Happy New Year!
I’ve been in the investment advisory and financial planning field for over 30 years. I’ve been inundated with market prognostications and soothsayers that offer up specific roadmaps for stocks. None have been consistently right.
That said, we'll rely on simple math to guide us as we enter the first week of 2018.
The S&P 500 Index advanced 21.83% in 2017. That figure includes reinvested dividends. No question about it, 2017 offered rich rewards to those who invested in a well-diversified portfolio.
So, does a sharp upward advance in one year set the stage for a big pullback in the following year? Not if we use the historical data as our guide.
I recognize that the following examples are a little heavy on numbers, but please stick with me. I believe you’ll find this evidenced-based investment overview to be very enlightening.
Since 1950, the S&P 500 has risen at least 20% (including reinvested dividends) 24 times (excluding 2017).
In the year that followed, the S&P 500 finished higher (all examples include reinvested dividends) 19 times. Put another way, the S&P 500 rose 79.2% in the year that followed a 20% or greater advance, with an average gain of 18.1%. (Here is the long-term market data.)
Since 1950, the S&P 500 (including reinvested dividends) has finished higher 79.10% of the time, excluding 2017. The average advance when the S&P 500 finished higher (looking only at years that finished positively) was 19.1%.
When the S&P 500 has declined following a 20%+ advance, the average drop has been 6.5%.
Based purely on the example above, last year’s impressive advance has little predictive value, with one exception. It simply tells us that stocks have an inherent upward bias over the longer term.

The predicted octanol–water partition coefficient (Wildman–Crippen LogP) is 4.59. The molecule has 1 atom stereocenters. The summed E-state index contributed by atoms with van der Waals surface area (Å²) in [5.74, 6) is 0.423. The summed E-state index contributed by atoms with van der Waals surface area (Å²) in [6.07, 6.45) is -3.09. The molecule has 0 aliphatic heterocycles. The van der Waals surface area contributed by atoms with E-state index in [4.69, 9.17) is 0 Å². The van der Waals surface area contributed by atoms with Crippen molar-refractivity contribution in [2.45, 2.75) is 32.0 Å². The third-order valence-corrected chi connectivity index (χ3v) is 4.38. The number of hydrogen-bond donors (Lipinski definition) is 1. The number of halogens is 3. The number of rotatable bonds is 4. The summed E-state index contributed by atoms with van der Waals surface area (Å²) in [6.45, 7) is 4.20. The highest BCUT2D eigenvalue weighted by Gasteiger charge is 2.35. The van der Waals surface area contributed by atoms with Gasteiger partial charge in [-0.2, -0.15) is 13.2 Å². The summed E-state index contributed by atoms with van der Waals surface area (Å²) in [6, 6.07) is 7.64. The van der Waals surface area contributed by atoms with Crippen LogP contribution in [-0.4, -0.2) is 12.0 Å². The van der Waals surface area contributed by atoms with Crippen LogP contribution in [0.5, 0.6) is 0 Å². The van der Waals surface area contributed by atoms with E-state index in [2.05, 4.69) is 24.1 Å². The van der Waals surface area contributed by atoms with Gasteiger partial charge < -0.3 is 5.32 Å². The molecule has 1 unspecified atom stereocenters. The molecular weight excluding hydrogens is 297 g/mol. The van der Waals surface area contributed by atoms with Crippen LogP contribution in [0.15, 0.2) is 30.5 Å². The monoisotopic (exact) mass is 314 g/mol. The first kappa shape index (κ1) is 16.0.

What will impact the stock market this year?
Longer term, it’s always about the fundamentals, i.e., economic growth and profit growth. Low inflation and low-interest rates only sweetened the pot last year.
The momentum generated by a growing U.S. and global economy is likely to carry over into this new year. While a 2018 recession can’t definitively be ruled out, leading indicators suggest the odds are low. (With history as our guide, we would expect a recession to occur in the next 12 to 24 months.)
That said, unexpected events can create short-term emotional responses in the market that are best avoided by long-term investors.
Last year’s lack of volatility was simply remarkable. According to data from LPL Research and the St. Louis Federal Reserve, the biggest drop in the S&P 500 amounted to just 2.8%. It was the smallest decline since 1995.
The average intra-year pullback for the S&P 500: 13.6% (LPL Research).
It’s an excellent reminder that volatility is typically a part of the investment landscape. It can sometimes be unnerving, but it’s incorporated into the investment plan we’ve recommended for our clients.
Table 1: Key Index Returns
|MTD %||YTD %||3-year* %|
|Dow Jones Industrial Average||+1.8||+25.1||+11.1|
|S&P 500 Index||+1.0||+19.4||+8.5|
|Russell 2000 Index||-0.6||+13.1||+8.0|
|MSCI World ex-USA**||+1.7||+21.0||+4.6|
|MSCI Emerging Markets**||+3.4||+34.4||+6.6|
|Bloomberg Barclays US Aggregate Bond Index||+0.5||+3.5||+2.2|
Source: Wall Street Journal, MSCI.com, MarketWatch, Morningstar
MTD returns: Nov. 30, 2017—Dec. 29, 2017
YTD returns: Dec. 30, 2016—Dec. 29, 2017
**In U.S. dollars
We hope you've found this monthly update to be helpful and educational. If you have any questions and would like to discuss your portfolio or other important financial matters, please give us a call at (330) 836-7000 or schedule an appointment here.
Many happy returns on life,
Jonathan Torrens CFP®
President and Chief Investment Officer
TCM Wealth Advisors
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